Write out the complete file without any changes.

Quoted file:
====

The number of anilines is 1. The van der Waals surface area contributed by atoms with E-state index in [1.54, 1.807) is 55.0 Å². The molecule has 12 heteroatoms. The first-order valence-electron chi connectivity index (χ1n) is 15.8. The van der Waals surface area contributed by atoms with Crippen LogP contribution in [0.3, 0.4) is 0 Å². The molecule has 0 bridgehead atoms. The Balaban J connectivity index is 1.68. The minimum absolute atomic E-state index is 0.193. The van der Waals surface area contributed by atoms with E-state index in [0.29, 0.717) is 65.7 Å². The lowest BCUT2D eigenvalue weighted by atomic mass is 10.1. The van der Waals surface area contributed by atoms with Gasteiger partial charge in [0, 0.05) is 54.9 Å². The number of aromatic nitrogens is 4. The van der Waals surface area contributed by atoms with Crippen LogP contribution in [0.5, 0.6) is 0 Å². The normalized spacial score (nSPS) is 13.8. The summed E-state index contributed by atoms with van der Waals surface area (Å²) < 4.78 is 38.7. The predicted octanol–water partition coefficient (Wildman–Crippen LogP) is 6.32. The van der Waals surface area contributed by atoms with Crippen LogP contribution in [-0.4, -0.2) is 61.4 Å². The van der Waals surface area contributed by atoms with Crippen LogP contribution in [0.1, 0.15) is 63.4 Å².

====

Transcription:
The number of anilines is 1. The van der Waals surface area contributed by atoms with E-state index in [1.54, 1.807) is 55.0 Å². The molecule has 12 heteroatoms. The first-order valence-electron chi connectivity index (χ1n) is 15.8. The van der Waals surface area contributed by atoms with Crippen LogP contribution in [0.3, 0.4) is 0 Å². The molecule has 0 bridgehead atoms. The Balaban J connectivity index is 1.68. The minimum absolute atomic E-state index is 0.193. The van der Waals surface area contributed by atoms with E-state index in [0.29, 0.717) is 65.7 Å². The lowest BCUT2D eigenvalue weighted by atomic mass is 10.1. The van der Waals surface area contributed by atoms with Gasteiger partial charge in [0, 0.05) is 54.9 Å². The number of aromatic nitrogens is 4. The van der Waals surface area contributed by atoms with Crippen LogP contribution in [0.5, 0.6) is 0 Å². The normalized spacial score (nSPS) is 13.8. The summed E-state index contributed by atoms with van der Waals surface area (Å²) < 4.78 is 38.7. The predicted octanol–water partition coefficient (Wildman–Crippen LogP) is 6.32. The van der Waals surface area contributed by atoms with Crippen LogP contribution in [-0.4, -0.2) is 61.4 Å². The van der Waals surface area contributed by atoms with Crippen LogP contribution in [0.1, 0.15) is 63.4 Å².